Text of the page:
Count 5 - The plaintiff asserts that from August 6, 2008 to September 22, 2008, he informed numerous R.N. John Does and R.N. Jane Does that his cane had been confiscated, and that no effort was made to re-issue the cane. On August 25, 2008, he claims he told P.A. Graf that his cane was confiscated and that he was in pain, but no treatment was issued. On September 4, 2008, he claims he met with John or Jane Doe R.N. who also failed to treat him for pain or re-issue his cane. On September 16, 2008 and November 10, 2008, Gagne alleges he met with John or Jane Doe R.N. and complained of injuries due to falling accidents, but that no treatment was provided. On September 22, 2008, Graf issued Gagne a cane, but did not examine the plaintiff or order any tests. Gagne claims that he complained about back pain to R.N. Turton on November 6, 2008, but that no treatment was provided. Due to the confiscation of his cane, the plaintiff claims that he was unable to ambulate to the mess hall; lost weight, became depressed, lost sleep and developed diabetes. (Docket No. 1 at ¶¶68-87).
Count 6 - In this count, the plaintiff asserts a claim of supervisory liability against Conway, Roy, Rischer, LeClaire, Gonzalez, Struebel, Egan and Bellamy. He claims that these administrators were aware of a pattern of retaliatory beatings and other assaults by the officers who assaulted him, but that they did nothing to intervene. (Docket No. 1 at ¶¶ 88-99).[7]

Res Judicata

This is not the first law suit filed by the plaintiff dealing with claims arising from the denial of his use of a cane while incarcerated in a DOCCS correctional facility. See, for example, Gagne v. Ekpe, Civ. No. 02CV82 in which the plaintiff complained that he was denied the use of his cane while incarcerated at the Southport Correctional Facility in August of 2001. In addition, the plaintiff filed an action in the New York State Court of Claims alleging many of the same claims asserted in the instant case. In the Court of Claims case filed on October 22, 2008 ["Claim No. 115986"], Gagne claimed that on August 6, 2008, his cane was confiscated (Docket No. 13-1, Exhibit C at ¶ 8); on August 30, 2008, September 6, 2008, and October 8, 2008, he was forced to move to a new cell block and forced to carry his "50 pound" bags of property to his new cell (Docket No. 13-1, Exhibit C at ¶ 10); that he slipped and fell while trying to participate in outdoor exercise without his cane (Docket No. 13-1, Exhibit C at ¶ 11); that he fell on September 15, 2008 (Docket No. 13-1, Exhibit C at ¶ 12); that he saw medical personnel on September 16, 2008 and September 22, 2008, and complained of injuries due to his falls, but no treatment or tests were ordered (Docket No. 13-1, Exhibit C at ¶ 13); and that during this period he was forced to go to mess hall without his cane, causing him to miss meals (Docket No. 13-1, Exhibit C at ¶ 15). On January 27, 2010, Gagne filed an amendment to Claim No. 115986, asserting that various employees of Attica and the Wende Correctional Facility delayed or otherwise interfered with his medical treatment causing him to fall and injure himself (Docket No. 13-1, Exhibit D at ¶¶ 2, 12). The plaintiff again asserted that his cane was confiscated on August 6, 2008 (Docket No. 13-1, Exhibit D at ¶8); that he was forced to move to a different cell block on August 30, 2008, September 6, 2008 and October 8, 2008 and carry "50 pound" property bags without the use of his cane (Docket No. 13-1, Exhibit D at ¶¶ 10, 14); that he fell because he attempted to participate in outdoor activities without his cane (Docket No. 13-1, Exhibit D at ¶11); that he was being denied use of his cane and therefore was being excluded from meals and participation in outdoor exercise (Docket No. 13-1, Exhibit D at ¶¶ 4, 15, 16); that his cane was taken away because it was considered a weapon (Docket No. 13-1, Exhibit D at ¶7); that on August 29, 2008, September 16, 2008 and September 22, 2008, he saw medical personnel complaining about repeated falls but no treatment or tests were performed (Docket No. 13-1, Exhibit D at ¶¶ 11, 13, 17).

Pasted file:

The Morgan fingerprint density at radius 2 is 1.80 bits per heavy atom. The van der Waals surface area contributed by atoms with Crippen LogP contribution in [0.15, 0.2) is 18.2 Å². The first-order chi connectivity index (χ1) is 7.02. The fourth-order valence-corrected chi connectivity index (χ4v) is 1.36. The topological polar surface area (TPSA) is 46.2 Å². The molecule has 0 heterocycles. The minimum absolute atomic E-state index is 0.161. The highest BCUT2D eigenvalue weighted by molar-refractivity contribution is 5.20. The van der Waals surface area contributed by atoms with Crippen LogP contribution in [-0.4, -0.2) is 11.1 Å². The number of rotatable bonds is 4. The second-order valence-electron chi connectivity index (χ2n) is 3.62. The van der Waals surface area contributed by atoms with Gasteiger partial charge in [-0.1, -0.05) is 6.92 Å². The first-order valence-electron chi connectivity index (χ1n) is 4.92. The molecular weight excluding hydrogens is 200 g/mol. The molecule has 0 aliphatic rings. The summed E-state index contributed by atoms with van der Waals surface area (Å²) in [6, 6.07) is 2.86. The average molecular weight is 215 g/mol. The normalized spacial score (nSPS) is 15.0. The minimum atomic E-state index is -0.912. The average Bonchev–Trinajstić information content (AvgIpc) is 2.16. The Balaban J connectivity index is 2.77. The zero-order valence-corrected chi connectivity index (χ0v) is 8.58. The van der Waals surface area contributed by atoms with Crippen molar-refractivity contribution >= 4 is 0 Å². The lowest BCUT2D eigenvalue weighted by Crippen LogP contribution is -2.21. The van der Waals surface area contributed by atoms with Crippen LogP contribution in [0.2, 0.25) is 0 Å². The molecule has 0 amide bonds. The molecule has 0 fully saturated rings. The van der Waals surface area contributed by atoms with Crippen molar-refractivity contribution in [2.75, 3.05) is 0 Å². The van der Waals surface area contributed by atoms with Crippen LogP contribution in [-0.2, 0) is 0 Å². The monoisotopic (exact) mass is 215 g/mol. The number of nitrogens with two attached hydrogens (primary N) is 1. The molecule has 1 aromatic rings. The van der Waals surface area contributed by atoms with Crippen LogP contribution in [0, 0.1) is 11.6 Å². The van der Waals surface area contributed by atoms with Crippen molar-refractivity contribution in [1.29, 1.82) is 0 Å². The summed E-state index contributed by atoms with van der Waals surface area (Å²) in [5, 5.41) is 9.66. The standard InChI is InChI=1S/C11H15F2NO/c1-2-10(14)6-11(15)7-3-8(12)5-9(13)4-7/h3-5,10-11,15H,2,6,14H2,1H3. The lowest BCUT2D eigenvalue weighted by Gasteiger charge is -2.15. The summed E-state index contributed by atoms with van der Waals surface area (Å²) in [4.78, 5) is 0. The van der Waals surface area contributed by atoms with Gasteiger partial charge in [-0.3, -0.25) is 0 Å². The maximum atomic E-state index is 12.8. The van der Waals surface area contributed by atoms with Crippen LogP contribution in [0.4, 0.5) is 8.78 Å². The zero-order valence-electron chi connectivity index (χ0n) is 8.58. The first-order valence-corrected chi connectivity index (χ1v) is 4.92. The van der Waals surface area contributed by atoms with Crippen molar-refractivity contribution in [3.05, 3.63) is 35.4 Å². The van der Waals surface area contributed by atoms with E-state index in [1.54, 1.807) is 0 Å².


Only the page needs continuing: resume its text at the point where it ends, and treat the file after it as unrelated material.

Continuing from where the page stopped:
On August 14, 2012, Gagne agreed to settle Claim No. 115986[8] for a payment of $3500.00. (Docket No. 13-1 at page 10). In conjunction with the settlement, Gagne executed a release in which he released and discharged the New York State Department of Corrections and Community Supervision, and the State of New York, its officers, agents and employees from all claims, demands and liability of every kind and nature, legal or equitable, occasioned ...